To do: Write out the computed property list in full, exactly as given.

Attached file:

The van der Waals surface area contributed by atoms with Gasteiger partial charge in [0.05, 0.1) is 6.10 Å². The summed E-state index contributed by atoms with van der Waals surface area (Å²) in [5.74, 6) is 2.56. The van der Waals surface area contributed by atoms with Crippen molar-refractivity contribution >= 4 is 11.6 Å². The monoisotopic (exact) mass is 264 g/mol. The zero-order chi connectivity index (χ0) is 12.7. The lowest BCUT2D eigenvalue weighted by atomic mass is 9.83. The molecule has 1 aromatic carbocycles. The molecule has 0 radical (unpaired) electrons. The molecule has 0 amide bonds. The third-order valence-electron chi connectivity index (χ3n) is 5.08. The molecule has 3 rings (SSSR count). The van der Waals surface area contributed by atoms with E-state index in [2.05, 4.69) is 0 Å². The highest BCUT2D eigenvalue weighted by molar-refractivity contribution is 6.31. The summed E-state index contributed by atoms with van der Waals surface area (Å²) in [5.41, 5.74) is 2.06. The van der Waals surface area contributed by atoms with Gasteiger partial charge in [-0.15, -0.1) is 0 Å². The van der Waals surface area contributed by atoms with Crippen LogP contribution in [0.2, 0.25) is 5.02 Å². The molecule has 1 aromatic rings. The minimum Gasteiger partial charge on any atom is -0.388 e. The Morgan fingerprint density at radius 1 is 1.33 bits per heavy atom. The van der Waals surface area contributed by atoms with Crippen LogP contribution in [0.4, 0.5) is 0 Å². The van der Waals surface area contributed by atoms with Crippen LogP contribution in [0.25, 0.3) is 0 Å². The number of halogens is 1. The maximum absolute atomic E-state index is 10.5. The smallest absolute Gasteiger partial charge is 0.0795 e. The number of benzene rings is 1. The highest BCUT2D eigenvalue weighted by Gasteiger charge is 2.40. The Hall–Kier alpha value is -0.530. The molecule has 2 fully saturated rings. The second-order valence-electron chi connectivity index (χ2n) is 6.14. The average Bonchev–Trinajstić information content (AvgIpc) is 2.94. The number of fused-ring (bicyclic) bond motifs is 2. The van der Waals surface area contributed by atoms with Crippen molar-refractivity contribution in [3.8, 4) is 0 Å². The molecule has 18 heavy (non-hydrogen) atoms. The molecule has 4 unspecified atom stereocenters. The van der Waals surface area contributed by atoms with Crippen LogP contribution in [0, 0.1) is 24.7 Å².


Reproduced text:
The van der Waals surface area contributed by atoms with Gasteiger partial charge in [0.05, 0.1) is 6.10 Å². The summed E-state index contributed by atoms with van der Waals surface area (Å²) in [5.74, 6) is 2.56. The van der Waals surface area contributed by atoms with Crippen molar-refractivity contribution >= 4 is 11.6 Å². The monoisotopic (exact) mass is 264 g/mol. The zero-order chi connectivity index (χ0) is 12.7. The lowest BCUT2D eigenvalue weighted by atomic mass is 9.83. The molecule has 1 aromatic carbocycles. The molecule has 0 radical (unpaired) electrons. The molecule has 0 amide bonds. The third-order valence-electron chi connectivity index (χ3n) is 5.08. The molecule has 3 rings (SSSR count). The van der Waals surface area contributed by atoms with E-state index in [2.05, 4.69) is 0 Å². The highest BCUT2D eigenvalue weighted by molar-refractivity contribution is 6.31. The summed E-state index contributed by atoms with van der Waals surface area (Å²) in [5.41, 5.74) is 2.06. The van der Waals surface area contributed by atoms with Gasteiger partial charge in [-0.15, -0.1) is 0 Å². The van der Waals surface area contributed by atoms with Crippen LogP contribution in [0.2, 0.25) is 5.02 Å². The molecule has 1 aromatic rings. The minimum Gasteiger partial charge on any atom is -0.388 e. The Morgan fingerprint density at radius 1 is 1.33 bits per heavy atom. The van der Waals surface area contributed by atoms with Crippen LogP contribution in [0.4, 0.5) is 0 Å². The van der Waals surface area contributed by atoms with Crippen LogP contribution in [0.25, 0.3) is 0 Å². The number of halogens is 1. The maximum absolute atomic E-state index is 10.5. The smallest absolute Gasteiger partial charge is 0.0795 e. The number of benzene rings is 1. The highest BCUT2D eigenvalue weighted by Gasteiger charge is 2.40. The Hall–Kier alpha value is -0.530. The molecule has 2 fully saturated rings. The second-order valence-electron chi connectivity index (χ2n) is 6.14. The average Bonchev–Trinajstić information content (AvgIpc) is 2.94. The number of fused-ring (bicyclic) bond motifs is 2. The van der Waals surface area contributed by atoms with Crippen molar-refractivity contribution in [3.8, 4) is 0 Å². The molecule has 18 heavy (non-hydrogen) atoms. The molecule has 4 unspecified atom stereocenters. The van der Waals surface area contributed by atoms with Crippen LogP contribution in [0, 0.1) is 24.7 Å².